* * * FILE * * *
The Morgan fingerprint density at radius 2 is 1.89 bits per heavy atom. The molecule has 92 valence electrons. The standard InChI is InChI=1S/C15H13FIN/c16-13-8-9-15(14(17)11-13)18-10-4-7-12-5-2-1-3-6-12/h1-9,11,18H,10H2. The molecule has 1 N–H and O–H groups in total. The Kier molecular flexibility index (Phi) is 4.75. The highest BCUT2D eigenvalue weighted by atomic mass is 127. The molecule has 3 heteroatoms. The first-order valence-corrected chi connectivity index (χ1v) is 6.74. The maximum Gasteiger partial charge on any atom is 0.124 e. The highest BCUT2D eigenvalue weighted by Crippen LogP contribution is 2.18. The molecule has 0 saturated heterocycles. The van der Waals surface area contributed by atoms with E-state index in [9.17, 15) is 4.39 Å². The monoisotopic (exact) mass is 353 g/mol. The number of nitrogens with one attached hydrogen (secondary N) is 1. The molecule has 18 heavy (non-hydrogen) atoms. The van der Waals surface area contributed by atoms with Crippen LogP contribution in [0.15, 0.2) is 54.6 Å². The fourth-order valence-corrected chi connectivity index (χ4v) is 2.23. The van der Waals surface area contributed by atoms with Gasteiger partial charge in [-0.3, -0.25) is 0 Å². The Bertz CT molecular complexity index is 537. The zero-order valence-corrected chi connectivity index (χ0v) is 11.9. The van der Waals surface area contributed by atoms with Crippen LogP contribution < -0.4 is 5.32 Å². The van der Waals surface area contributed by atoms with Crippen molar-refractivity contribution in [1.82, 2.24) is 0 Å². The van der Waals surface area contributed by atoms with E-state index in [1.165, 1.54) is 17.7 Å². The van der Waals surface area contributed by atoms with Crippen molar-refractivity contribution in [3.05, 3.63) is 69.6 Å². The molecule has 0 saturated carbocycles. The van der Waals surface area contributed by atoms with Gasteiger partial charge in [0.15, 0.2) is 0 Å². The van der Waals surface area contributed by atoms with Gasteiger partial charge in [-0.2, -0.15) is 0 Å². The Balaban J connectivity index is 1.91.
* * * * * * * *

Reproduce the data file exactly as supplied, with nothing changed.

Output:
The Morgan fingerprint density at radius 2 is 1.89 bits per heavy atom. The molecule has 92 valence electrons. The standard InChI is InChI=1S/C15H13FIN/c16-13-8-9-15(14(17)11-13)18-10-4-7-12-5-2-1-3-6-12/h1-9,11,18H,10H2. The molecule has 1 N–H and O–H groups in total. The Kier molecular flexibility index (Phi) is 4.75. The highest BCUT2D eigenvalue weighted by atomic mass is 127. The molecule has 3 heteroatoms. The first-order valence-corrected chi connectivity index (χ1v) is 6.74. The maximum Gasteiger partial charge on any atom is 0.124 e. The highest BCUT2D eigenvalue weighted by Crippen LogP contribution is 2.18. The molecule has 0 saturated heterocycles. The van der Waals surface area contributed by atoms with E-state index in [9.17, 15) is 4.39 Å². The monoisotopic (exact) mass is 353 g/mol. The number of nitrogens with one attached hydrogen (secondary N) is 1. The molecule has 18 heavy (non-hydrogen) atoms. The van der Waals surface area contributed by atoms with Crippen LogP contribution in [0.15, 0.2) is 54.6 Å². The fourth-order valence-corrected chi connectivity index (χ4v) is 2.23. The van der Waals surface area contributed by atoms with Gasteiger partial charge in [-0.3, -0.25) is 0 Å². The Bertz CT molecular complexity index is 537. The zero-order valence-corrected chi connectivity index (χ0v) is 11.9. The van der Waals surface area contributed by atoms with Crippen LogP contribution < -0.4 is 5.32 Å². The van der Waals surface area contributed by atoms with Crippen molar-refractivity contribution in [1.82, 2.24) is 0 Å². The van der Waals surface area contributed by atoms with E-state index in [1.165, 1.54) is 17.7 Å². The van der Waals surface area contributed by atoms with Crippen molar-refractivity contribution in [3.05, 3.63) is 69.6 Å². The molecule has 0 saturated carbocycles. The van der Waals surface area contributed by atoms with Gasteiger partial charge in [0.15, 0.2) is 0 Å². The van der Waals surface area contributed by atoms with Gasteiger partial charge in [-0.2, -0.15) is 0 Å². The Balaban J connectivity index is 1.91.